“I think with him, he takes away the bottom of the net very well,” Blackhawks winger Patrick Kane told the media in Chicago on May 31. “He’s very fast, moving side to side. I think we all know that he likes to challenge just from watching him. You want to get traffic, make sure he’s not seeing the puck, and when you get the second opportunities, elevate the puck in the upper half of the net to eliminate him taking away the bottom of the net.”
“He’s a great goaltender,” added Kane. “Been playing very well in the playoffs a couple years now. Seems to be getting better and better. We definitely have our work cut out for us.”
Blackhawks center and captain Jonathan Toews shared a similar view.
“Whether it’s on the rush, five-on-five in the zone, you can have guys crashing far side,” Toews told the media in Chicago on May 31. “We got to get traffic, not pass up on opportunities to shoot the puck, if we get a second or third chance, to put it in there.”
“Hopefully, [we can] keep pucks alive and not let them gobble it up or freeze the puck in his glove,” added Toews. “There’s no perfect way to score on him. We’ve just got to find a way.”
Because of Quick’s dominance through the first two rounds of the playoffs, most of the media attention regarding goaltending focused on him. But Sutter was quick to point out that the Kings have their work cut out for them against Crawford.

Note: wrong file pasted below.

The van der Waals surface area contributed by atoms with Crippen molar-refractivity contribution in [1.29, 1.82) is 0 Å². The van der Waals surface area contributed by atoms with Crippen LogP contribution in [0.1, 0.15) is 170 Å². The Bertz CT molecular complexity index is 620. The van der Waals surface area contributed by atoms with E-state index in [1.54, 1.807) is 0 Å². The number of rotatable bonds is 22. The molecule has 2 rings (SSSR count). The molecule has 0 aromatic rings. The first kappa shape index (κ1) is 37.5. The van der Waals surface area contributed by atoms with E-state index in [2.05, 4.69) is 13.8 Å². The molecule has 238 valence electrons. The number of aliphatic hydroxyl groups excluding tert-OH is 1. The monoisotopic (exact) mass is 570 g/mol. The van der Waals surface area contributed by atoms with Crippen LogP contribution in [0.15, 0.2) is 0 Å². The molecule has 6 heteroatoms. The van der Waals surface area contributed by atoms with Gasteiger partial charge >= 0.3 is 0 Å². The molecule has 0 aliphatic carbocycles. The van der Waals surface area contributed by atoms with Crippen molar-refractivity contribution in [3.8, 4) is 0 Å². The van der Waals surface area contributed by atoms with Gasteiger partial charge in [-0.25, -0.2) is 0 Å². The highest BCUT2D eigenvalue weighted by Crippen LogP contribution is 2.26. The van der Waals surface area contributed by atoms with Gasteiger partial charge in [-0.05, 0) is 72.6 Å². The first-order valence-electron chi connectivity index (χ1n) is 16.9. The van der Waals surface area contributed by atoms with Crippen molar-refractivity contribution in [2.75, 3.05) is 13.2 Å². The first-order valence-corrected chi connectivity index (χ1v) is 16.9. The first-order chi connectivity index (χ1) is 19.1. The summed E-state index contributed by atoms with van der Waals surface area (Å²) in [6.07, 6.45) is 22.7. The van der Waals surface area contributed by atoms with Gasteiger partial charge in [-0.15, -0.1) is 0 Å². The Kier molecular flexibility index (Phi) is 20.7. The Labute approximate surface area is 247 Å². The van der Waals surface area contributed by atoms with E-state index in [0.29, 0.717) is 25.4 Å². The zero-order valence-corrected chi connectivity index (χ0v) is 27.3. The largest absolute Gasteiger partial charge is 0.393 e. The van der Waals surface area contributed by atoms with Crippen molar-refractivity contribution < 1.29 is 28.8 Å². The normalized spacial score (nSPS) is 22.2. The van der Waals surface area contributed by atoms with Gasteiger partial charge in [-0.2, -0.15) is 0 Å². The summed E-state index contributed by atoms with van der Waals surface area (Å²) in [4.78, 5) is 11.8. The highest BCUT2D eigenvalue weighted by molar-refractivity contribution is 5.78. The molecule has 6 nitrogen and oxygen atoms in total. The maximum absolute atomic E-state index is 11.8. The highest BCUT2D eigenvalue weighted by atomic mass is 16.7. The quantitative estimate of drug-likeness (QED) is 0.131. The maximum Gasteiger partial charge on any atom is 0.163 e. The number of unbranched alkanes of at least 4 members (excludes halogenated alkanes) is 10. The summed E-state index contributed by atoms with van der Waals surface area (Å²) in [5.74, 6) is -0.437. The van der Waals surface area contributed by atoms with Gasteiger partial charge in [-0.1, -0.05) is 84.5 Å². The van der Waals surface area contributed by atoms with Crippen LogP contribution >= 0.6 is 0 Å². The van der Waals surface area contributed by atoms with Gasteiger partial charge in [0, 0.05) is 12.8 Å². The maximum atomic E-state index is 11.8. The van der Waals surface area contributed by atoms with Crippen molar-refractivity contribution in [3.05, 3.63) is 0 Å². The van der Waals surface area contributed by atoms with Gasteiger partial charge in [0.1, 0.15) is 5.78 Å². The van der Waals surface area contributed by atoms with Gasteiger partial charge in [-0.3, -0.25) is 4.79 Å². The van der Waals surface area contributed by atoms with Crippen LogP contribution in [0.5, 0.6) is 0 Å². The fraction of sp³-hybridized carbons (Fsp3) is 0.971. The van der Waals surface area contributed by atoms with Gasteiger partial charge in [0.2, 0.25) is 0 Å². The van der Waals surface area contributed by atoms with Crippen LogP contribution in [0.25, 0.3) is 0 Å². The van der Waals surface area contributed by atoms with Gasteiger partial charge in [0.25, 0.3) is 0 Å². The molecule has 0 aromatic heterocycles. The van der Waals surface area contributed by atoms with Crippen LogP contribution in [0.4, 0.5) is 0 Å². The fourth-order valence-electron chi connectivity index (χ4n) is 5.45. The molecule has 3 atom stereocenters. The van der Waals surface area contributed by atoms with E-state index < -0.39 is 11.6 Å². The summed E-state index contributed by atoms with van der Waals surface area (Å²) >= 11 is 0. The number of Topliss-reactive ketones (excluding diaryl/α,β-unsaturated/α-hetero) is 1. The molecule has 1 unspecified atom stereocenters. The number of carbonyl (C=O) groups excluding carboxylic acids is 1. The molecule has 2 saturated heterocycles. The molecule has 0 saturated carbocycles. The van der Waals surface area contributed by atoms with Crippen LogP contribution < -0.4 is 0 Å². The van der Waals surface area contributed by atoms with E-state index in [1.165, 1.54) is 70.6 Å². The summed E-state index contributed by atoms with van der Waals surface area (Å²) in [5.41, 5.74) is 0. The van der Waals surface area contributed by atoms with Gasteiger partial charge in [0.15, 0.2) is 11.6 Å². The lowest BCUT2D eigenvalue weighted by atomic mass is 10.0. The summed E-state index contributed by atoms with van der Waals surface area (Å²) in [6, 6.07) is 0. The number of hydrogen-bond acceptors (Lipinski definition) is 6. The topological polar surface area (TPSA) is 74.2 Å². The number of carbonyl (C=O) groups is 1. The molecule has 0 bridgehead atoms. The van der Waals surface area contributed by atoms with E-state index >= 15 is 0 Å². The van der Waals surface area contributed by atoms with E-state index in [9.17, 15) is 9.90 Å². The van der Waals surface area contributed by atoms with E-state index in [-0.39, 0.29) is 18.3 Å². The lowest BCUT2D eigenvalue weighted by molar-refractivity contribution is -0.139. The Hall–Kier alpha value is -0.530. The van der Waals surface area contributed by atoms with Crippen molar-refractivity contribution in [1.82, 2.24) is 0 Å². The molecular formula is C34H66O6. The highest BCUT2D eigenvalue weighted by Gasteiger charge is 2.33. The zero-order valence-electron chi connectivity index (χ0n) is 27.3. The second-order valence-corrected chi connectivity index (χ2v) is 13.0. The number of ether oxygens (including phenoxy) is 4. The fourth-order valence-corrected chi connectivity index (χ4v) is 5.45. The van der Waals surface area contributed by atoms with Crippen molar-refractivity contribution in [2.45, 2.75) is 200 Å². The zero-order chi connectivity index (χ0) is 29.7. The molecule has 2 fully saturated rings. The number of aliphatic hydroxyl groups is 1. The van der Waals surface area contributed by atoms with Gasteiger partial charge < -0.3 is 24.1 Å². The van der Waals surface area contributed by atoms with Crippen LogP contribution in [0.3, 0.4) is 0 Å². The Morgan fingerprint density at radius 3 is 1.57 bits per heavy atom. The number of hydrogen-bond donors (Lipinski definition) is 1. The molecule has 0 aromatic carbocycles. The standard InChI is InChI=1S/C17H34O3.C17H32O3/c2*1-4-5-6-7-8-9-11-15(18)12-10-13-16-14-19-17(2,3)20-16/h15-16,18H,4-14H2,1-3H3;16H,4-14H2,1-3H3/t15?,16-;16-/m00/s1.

“He’s had a hell of a year,” Sutter noted. “Didn’t he win the [William] Jennings [Trophy]? You better give Corey Crawford lots of credit.”
Crawford, and backup goaltender Ray Emery, won the William M. Jennings Trophy this season. The trophy is awarded to the goalkeeper(s), having played a minimum of 25 games, for the team with the fewest goals scored against it during the regular season.
“We have to beat Corey Crawford to win a game,” said Sutter. “You can’t win 0-0. You can win, 0-0, in the regular season, but you can’t get wins in playoffs.”
Offensive Production Must Improve
While the Kings defense has been solid, especially after the addition of Regher, and the return of Greene, offense has been an issue, with the Kings scoring just 2.00 goals per game in 13 playoff games this season, something they must improve upon if they expect to advance to the 2013 Stanley Cup Final.
“First and foremost, we’ve got to get more shots,” said center Anze Kopitar, who has just two goals and five assists for seven points in the playoffs. “We have to get it there, and crash the net more—get an ugly one, and see what happens after that.”